Grunion Gazette - Long Beach

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Nurses Announce Holiday Strike

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Posted: Wednesday, December 14, 2011 2:39 pm | Updated: 5:08 pm, Wed Dec 14, 2011.

    Nurses at Long Beach Memorial Medical Center will be home for Christmas Day this year, and patients at the city’s largest hospital will be cared for by contract nurses brought in from other places.

    Representatives of the California Nurses Association gave Memorial administrators notice Friday that they were planning a one-day strike on Dec. 22 — a strike of a public medical facility requires a 14-day notice. The CNA represents about 2,000 nurses working at Memorial, and the union has been negotiating for a new contract for nearly six months.

    Another negotiation session took place Monday. Diana Hendel, CEO of Memorial Medical and Miller Children’s Hospital said that the union was told that if there was no agreement stopping the strike by 5 p.m. Monday, she would be forced to sign a five-day contract with the company providing the replacement nurses, starting on Dec. 22 and running through Dec. 26.

    No agreement was reached.

    “The union might have a one-day strike, but we have to sign a five-day contract,” Hendel said. “That means our nurses will not be paid, will not accrue benefits and there will be no holiday (overtime) pay.”

    Hendel said the strike and replacement contract will cost Memorial several million dollars, including paying for additional security to deal with strikers and additional supervision to help the replacement staff. But medical services would not be curtailed, she said.

    “We will remain fully operational,” she said. “We won’t be canceling any procedures. These are experienced, well-qualified nurses.”

    Margie Keenan, an RN who has worked at Memorial for 38 years and is on the CNA board, said the strike is more about patient safety than about money. Memorial made its “last, best and final” offer on Nov. 12, which included a minimum 3% wage increase.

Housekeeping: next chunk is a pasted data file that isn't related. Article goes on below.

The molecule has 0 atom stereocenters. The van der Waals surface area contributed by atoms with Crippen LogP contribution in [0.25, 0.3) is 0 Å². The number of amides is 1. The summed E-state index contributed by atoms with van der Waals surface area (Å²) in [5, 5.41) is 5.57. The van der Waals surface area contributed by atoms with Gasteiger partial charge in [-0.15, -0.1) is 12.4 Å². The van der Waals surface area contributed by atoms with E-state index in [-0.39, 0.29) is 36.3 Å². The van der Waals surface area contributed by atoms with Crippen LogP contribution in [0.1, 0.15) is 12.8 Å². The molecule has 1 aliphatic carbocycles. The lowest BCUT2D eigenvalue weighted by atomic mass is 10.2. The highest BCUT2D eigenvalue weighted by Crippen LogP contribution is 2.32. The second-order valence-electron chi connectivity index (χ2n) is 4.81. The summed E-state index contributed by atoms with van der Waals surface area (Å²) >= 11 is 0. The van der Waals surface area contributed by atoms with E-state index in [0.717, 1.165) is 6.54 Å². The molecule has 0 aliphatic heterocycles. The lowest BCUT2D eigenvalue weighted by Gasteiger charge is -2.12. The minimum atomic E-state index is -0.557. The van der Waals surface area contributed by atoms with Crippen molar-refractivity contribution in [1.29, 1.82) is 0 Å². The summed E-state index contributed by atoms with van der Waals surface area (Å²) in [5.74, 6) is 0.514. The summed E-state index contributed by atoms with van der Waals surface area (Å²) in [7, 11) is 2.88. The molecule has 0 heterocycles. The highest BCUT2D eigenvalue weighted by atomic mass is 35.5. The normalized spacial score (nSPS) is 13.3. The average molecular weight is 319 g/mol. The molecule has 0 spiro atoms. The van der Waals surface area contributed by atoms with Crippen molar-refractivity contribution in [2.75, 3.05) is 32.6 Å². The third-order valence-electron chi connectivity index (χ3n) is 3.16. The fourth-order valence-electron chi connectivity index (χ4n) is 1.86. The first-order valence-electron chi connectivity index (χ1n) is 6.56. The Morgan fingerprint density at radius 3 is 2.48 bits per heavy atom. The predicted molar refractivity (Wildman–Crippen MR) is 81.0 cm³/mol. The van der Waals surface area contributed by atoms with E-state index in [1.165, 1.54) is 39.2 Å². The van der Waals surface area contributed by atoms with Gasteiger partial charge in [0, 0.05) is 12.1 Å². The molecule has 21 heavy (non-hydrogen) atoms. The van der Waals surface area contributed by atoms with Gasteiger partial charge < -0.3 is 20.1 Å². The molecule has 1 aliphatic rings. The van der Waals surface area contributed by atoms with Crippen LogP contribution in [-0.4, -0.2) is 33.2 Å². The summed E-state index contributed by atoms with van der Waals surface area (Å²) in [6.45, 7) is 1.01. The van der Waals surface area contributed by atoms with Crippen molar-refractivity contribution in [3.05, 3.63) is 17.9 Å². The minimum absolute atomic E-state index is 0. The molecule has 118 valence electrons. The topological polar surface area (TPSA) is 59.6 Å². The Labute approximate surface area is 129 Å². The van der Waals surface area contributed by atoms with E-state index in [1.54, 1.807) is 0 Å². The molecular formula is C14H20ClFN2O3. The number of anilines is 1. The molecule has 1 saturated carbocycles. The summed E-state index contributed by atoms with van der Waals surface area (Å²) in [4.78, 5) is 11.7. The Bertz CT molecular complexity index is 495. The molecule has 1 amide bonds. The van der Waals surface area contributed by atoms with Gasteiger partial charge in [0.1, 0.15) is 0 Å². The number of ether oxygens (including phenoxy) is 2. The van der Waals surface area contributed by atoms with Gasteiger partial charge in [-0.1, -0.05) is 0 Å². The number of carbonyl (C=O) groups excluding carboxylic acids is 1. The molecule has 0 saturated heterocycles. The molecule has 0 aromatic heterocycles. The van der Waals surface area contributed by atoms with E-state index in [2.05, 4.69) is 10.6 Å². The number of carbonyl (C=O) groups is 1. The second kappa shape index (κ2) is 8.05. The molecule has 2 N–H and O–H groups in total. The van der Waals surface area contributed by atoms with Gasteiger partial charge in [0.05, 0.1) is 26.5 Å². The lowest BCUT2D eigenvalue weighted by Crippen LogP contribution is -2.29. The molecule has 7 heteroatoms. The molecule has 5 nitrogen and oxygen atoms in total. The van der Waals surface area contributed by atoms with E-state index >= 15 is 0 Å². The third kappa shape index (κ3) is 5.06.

“This strike was called by the nurses,” Keenan said, refuting arguments by Hendel that rank-and-file nurses did not support the union stance. “We are the union. And we want adequate nurses to be at the bedside. This strike was called about patient safety. We work 12-hour shifts, and we need breaks and lunch. We need an adequate number of nurses to cover those breaks and lunches, and we haven’t been able to come to agreement over that.”

    Keenan said the union disagreed that Memorial was paying comparable wages, and disputed a Hendel claim that the average nurse made $93,000 a year. Keenan said many nurses had to take more than 30 budget days, or furloughs, in the last year because the administration said there wasn’t enough work to justify higher staffing.

    “We are aware of the budget situation and if there is not enough work we take furloughs,” Keenan said. “But the hospital is using those budget days to cut. They are staffing at bare bones, where we’d like to see staffing for some cushion in case of emergencies.”

    Hendel said that the union had requested answers to more than 100 questions Friday afternoon along with the strike notice. She said that the union still had not responded specifically to the financial offers made on Nov. 12.

    Keenan, meanwhile, characterized Memorial’s action signing a five-day contract for replacement nurses as a lockout.

    “We have a one-day strike,” Keenan said. “We still want an agreement. We would continue talking, but there are no more dates set (before Dec. 22). That’s their doing. We still could come to agreement before (the strike).”

    The California Nurses Association has represented nurses at Memorial for the last decade. The nurses at Memorial Medical Center last went on strike in 2002, during the CNA’s negotiation of its first contract.